To someone who is not a Christian, the encouragement from my Bible reading in the past few days about “do not be anxious about anything” and taking concerns to the Lord with thanksgiving sound just like that silly song, Don’t Worry, Be Happy. Without knowing the Lord, it is impossible for her to experience His supernatural peace, so for now I just listened.
As the day went by, I felt the weight of her burdens. She thanked me for listening and I told her that I would pray for her, and suggested that she try and focus on the few good things that were happening in her situation.
When she left, I had to take my own advice. I felt heavy about her situation too. I prayed about it, asking Jesus to help her and thanking Him for giving me this burden so I could pray for her. She doesn’t seem to have many friends and her family is not supportive. However, I knew that if I give much thought to the negatives in her life, I would be rehashing them just as she was.
I’ve done this before. Worry is one thing. The cure is taking it to God with thanksgiving and He gives peace, but I know that at that point I can bring back the worry if my mind dwells on the wrong things. No doubt that is why this passage on worry and prayer ends with these words:
Finally, brethren, whatever things are true, whatever things are noble, whatever things are just, whatever things are pure, whatever things are lovely, whatever things are of good report, if there is any virtue and if there is anything praiseworthy—meditate on these things. (Philippians 4:8)God knows that what happens in the mind winds its way into life. If I think lies or other ignoble things, they will affect my attitudes, the way I talk, and the things that I do. If my mind is in the gutter, or occupied with gossip, or grumbling about the flaws and failures of others, those thoughts will turn into words and actions.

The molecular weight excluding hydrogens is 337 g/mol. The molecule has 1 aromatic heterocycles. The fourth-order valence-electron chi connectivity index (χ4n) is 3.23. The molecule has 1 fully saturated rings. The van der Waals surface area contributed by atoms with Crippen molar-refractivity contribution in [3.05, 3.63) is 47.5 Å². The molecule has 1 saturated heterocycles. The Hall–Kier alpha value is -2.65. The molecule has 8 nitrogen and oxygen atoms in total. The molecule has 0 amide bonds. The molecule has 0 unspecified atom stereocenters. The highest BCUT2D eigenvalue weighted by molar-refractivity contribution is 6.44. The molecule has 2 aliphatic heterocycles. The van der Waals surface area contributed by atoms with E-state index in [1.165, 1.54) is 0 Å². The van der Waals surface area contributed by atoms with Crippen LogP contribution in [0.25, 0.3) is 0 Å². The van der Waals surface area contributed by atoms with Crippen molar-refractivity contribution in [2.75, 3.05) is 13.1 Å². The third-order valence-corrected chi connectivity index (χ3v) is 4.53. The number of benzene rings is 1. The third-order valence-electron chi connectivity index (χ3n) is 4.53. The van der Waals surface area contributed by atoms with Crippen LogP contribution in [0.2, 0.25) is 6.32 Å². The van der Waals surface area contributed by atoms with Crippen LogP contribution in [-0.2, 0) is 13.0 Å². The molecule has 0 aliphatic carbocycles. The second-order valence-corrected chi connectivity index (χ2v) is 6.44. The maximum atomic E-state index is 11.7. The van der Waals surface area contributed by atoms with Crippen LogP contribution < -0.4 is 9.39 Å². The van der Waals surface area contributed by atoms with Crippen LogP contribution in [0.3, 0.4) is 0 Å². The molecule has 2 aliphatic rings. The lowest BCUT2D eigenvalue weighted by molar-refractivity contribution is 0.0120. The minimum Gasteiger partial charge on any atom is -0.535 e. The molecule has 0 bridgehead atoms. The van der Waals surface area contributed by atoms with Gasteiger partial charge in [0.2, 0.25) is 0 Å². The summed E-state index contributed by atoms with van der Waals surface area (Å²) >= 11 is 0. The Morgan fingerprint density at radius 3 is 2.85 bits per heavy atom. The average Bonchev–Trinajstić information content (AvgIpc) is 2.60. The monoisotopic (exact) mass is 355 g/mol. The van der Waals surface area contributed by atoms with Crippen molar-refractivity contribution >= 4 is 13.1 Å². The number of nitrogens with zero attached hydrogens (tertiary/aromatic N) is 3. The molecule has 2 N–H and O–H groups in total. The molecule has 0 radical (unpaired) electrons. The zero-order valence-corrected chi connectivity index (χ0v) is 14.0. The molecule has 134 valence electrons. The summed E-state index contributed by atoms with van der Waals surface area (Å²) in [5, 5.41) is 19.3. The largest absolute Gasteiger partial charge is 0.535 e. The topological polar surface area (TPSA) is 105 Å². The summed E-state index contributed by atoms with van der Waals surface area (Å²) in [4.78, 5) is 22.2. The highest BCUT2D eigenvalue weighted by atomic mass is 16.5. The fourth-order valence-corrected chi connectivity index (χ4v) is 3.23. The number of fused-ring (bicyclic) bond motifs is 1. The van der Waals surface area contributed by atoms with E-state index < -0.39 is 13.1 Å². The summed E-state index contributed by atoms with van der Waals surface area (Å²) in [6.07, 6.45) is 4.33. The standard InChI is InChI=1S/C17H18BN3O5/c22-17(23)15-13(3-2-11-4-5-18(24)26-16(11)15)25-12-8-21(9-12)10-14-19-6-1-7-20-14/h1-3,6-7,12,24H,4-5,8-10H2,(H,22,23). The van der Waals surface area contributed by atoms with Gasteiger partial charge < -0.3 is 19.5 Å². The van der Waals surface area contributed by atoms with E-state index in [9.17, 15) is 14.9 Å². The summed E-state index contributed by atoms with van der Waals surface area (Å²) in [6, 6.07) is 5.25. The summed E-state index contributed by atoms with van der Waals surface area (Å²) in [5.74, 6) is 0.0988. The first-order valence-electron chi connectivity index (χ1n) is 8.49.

The writer of my devotional gives some definitions for the words in this verse. He says that true things are what is found in God’s Word. I agree. Thinking biblically retains my peace of heart and God’s Word always builds my faith.
Noble thoughts refer to that which is worthy of awe and adoration—the sacred as opposed to the profane. Getting my mind above the bad things in life is good, but getting it above the mundane makes a huge difference in joy levels too. God is taking care of the things I prayed about. I do not need to oversee what He is doing by picking at it in my head.
Just things means my thoughts should be consistent with God’s absolute holiness. He does what is right. That kind of thinking is conducive to trust.
The meaning of pure thoughts is obvious. Keep my mind on that which is morally clean and undefiled. Some of the things that were shared yesterday as part of this woman’s burden included immoral behavior of others. Every time I think of what she said, I am weighed down with pain. God asks me to trust Him with what needs to be done. It isn’t that I run from the burden, but that I give it to Him, totally.
He wants me to think about lovely things too, things that are pleasing or acceptable, things that have a good report or are highly regarded and well thought of. At times, the only thought that fall into that category is thinking of God Himself. He is perfect while so much of what goes on in this world is far below that.
Lastly, He advises me to put my mind on that which has virtue, those praiseworthy things. What has a good reputation? My devotional suggests whatever the world considers good, such as kindness, courtesy, and respect for others.
During the day, the Holy Spirit kept reminding me to listen, not preach, and give this hurting lady as much kindness and respect that I could. I realize today the importance of thinking that way because it affected my actions toward her. It also affects me today. I can still feel compassion and concern for her, yet not let the weight of what she told me be so burdensome that I am not able to think right or hold up her needs to the Lord in my prayers.